A DAW or digital audio workstation is a software application designed to record, play, and edit audio. The average PC is now so powerful that it can be used to record and make music. With this software installed on your computer it becomes the digital replacement for the analogue recording studio. A DAW is often referred to as an audio sequencer or music sequencer. The functionality is modeled on the equipment and processes available in a traditional recording studio. Here we will discuss the basic concepts used in operating this kind of music making software. This will involve explaining some of the hardware used as well as some of the basic terminology. Within the software there are digital signal processing tools called plug-ins that you can use to affect the audio. Again these software components are modeled on existing hardware effect devices such as distortion, delay, reverb, equalizers(EQ) etc. Such tools are used within a mixer allowing you to adjust the levels of individual tracks as well as effect the signal and position the sounds within the stereo field (panorama). For sound sources virtual instruments are also provided. These emulate traditional acoustic instruments such as piano, guitar, strings etc., as well as electronic keyboards, drum machines, and audio mangling devices. When all these processes are completed, the multiple tracks can be exported (bounced) as a stereo file, which is the format that appears on a compact disc or digital download. There are many other technical processes involved but this is a brief overview of the DAW’s primary function.
The software is usually used in conjunction with an audio interface (soundcard) which routes signals in and out of the computer. On a very basic level this may just be a soundcard built-in to your PC, and used just to listen to the sound coming from the computer. A common problem with standard soundcards is that they are not designed to meet the requirements of a DAW. The main problem you may encounter is that of latency. This relates to how sound is streamed through them. If you are inputting signals into your soundcard there will be a delay in hearing them, anything up to 5 seconds. In music performance terms this is not acceptable. By using one designed for audio production, latency will not be an issue. Which interface you choose depends on your requirements. Firstly using a professional audio interface will improve the sound quality of what you are hearing, a major bonus. Secondly, depending on your input and output requirements, microphone, line level, or digital signals, there will be a device to suit. By plugging microphones and instruments into your audio interface you can record multiple signals simultaneously onto individual tracks. Each track generally contains a single signal/instrument. After recording you can then edit the audio similar to the way you would edit a text document; cutting, copying, pasting and rearranging the recorded content.
In to addition to audio signals a DAW can record MIDI information. MIDI is just performance information and not actual audio. A MIDI input device is similar to a regular QWERTY keyboard except you can use it to play MIDI instruments or software instruments within the DAW, recording what notes you played and other control information such as sound parameter changes. There are many different flavors of controller to choose from, which one you choose depends on the music you produce and the type of interaction you want. This can be a standard piano keyboard type interface, a Wii controller and of these days of course, there is an App for that as well! Through MIDI you can have of very musical interaction with the software even if you’re not a musician. After recording you can then edit the MIDI as you would the audio. The advantage MIDI has is that you can both delete and add notes and other performance information without affecting the rest of the recording, this is almost impossible with audio.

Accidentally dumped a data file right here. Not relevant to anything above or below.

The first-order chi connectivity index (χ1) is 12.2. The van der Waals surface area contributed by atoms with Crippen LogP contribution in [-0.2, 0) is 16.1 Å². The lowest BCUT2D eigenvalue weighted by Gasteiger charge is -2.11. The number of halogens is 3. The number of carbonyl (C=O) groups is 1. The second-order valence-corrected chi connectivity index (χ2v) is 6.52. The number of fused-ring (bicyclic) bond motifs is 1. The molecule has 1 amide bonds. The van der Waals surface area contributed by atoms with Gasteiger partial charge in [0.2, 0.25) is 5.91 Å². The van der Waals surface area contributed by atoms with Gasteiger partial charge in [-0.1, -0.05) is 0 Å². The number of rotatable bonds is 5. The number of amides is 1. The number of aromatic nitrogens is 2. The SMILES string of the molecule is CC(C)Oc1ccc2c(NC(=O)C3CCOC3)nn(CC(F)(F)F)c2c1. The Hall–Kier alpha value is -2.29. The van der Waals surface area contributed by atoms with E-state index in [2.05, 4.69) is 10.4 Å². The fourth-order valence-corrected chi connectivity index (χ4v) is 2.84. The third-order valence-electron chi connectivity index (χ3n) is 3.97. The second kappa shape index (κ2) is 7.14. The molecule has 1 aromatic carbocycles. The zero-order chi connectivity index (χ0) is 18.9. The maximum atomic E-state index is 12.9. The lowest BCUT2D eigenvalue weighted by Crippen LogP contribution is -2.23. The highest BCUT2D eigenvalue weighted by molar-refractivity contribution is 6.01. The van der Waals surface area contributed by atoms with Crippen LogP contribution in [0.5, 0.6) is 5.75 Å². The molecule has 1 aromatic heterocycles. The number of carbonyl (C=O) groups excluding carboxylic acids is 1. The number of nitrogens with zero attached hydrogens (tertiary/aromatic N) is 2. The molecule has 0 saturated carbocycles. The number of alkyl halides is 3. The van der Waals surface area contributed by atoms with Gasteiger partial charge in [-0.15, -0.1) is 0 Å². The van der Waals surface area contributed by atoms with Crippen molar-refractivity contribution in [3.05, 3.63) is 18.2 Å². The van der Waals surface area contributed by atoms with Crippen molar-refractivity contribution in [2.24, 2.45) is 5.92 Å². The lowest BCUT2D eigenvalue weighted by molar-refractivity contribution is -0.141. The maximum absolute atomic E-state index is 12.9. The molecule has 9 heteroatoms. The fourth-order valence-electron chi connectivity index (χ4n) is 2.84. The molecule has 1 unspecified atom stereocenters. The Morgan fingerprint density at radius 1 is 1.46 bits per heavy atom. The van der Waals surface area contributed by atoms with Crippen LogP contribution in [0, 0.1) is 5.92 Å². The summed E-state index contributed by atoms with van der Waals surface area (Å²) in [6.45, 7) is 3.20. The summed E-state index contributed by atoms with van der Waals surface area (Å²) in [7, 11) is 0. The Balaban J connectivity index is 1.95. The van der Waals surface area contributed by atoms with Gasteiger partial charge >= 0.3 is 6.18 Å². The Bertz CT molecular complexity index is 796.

One very important consideration in choosing which MAGIX DAW may best suit your requirements is the type of material you intend to work with and the sort of productions you want to make. A DAW can be viewed as a blank canvas where you can paint your work (music). Depending on how you want to make your own music some may have features more suitable to your needs. Most modern music production is a combination of pre-recorded material, in the form of loops, which are combined with live recordings. If you are making exclusively electronic music you will probably only use loops and samples. Loops are sort segments, usually 1-16 musical bars long of an instrument or group of instruments playing in a particular genre. You may also use samples, these are just individual hits, eg a kick drum or a sound effect. MAGIX provide a vast collection to choose from in the form of our Soundpools. Working in this way you can quickly use the “building-block” method to construct a song. If you are doing live recordings you will probably be more interested in multi-track recording. You can record multiple performances which you can then edit and combine into one master performance. A technique common in this area is known as comping. All MAGIX music making applications provide enough scope no matter what kind of music you wish to make.
MAGIX have a number of DAW’s designed to work with audio and MIDI. Each is designed to address certain music production needs. However it must be said that all are very versatile and there is a certain amount of overlap in what they are capable of. In my next few articles I will go into more detail the functionality of Music Maker, Samplitude Producer, and Samplitude Pro X. Their accessibility and functionality to the user is reflected in their price and the level of prior knowledge required to get the most from the software. Depending on the your requirements and expectations some will be more suitable than others. Stay tuned.